The big breakthrough, heralding the age of the talkies, came with the introduction of a sound track recorded on the film itself. This only became possible after Lee De Forest invented the Audion vacuum tube, also known as an electronic valve, allowing the electrical amplification of sound.
During the twenties, De Forest went on to develop the Phonofilm system, adopted by all major film makers by 1930. This employed an optical sound track, located between the picture frame and the sprocket holes. During recording, a pair of metal ribbons flexed in sympathy with the sound, changing the track’s exposure to light. Most 35 mm films used variable-area recording, in which the width of the track varied with sound intensity, although other films used variable-density recording.
During playback, a special sound lamp in the projector illuminated the sound track. The light passing through the film would then vary in sympathy with the original recording, being converted back into an electrical signal by means of a photocell. In order to give acceptable results such films ran at sound speed, a frame rate of 24 frm/s. However, in Europe and other areas that were supplied with a 50 Hz AC mains supply, an alternative speed of 25 frm/s was commonly used.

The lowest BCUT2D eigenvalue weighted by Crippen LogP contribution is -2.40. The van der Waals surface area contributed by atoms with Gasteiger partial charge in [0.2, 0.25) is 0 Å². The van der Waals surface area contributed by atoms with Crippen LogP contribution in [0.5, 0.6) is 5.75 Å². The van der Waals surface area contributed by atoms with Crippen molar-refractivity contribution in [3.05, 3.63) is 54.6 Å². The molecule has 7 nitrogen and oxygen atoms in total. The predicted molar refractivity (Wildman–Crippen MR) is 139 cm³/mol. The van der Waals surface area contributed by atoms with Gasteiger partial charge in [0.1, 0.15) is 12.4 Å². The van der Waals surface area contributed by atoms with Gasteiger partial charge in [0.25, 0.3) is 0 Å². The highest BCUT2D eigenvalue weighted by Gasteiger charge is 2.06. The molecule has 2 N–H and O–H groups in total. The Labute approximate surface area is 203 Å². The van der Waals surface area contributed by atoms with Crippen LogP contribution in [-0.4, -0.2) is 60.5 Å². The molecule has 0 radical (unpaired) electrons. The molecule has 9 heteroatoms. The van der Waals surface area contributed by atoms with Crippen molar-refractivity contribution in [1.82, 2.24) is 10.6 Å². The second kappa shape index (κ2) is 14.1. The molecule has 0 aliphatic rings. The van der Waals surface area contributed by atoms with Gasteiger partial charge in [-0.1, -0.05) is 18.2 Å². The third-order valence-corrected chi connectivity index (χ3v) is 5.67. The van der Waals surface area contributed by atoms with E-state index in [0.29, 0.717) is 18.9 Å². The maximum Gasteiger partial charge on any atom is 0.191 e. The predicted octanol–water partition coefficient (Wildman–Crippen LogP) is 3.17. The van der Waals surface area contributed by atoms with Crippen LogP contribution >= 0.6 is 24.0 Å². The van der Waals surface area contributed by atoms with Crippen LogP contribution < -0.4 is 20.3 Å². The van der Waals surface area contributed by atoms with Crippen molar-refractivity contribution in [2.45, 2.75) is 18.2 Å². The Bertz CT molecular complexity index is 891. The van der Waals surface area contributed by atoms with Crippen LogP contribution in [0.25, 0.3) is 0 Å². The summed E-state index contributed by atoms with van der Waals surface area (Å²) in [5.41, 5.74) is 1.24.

Sadly, the sound quality of optical recordings left a lot to be desired. Firstly, it was difficult to move the film past the optical sensor at a steady speed, especially as it was located in close proximity to the gate mechanism. Secondly, the adjacent sprockets could cause audible buzzing on the sound output. Worst of all, the optical sound tracks were very noisy at high frequencies, which led to the universal adoption of the Academy roll-off at all cinemas. In essence, this removed most of the upper end of the sound spectrum, resulting in a characteristic muffled sound.
After the fifties, magnetic sound tracks were used, especially on 70 mm film. This involved the application of iron oxide strips to the film after it had been developed. Unfortunately, the fixing of this magnetic material, similar to that used in a tape recorder, wasn’t always reliable. Up to six tracks could be used, as in Dolby Surround Sound, and exploited to create special effects and ambience.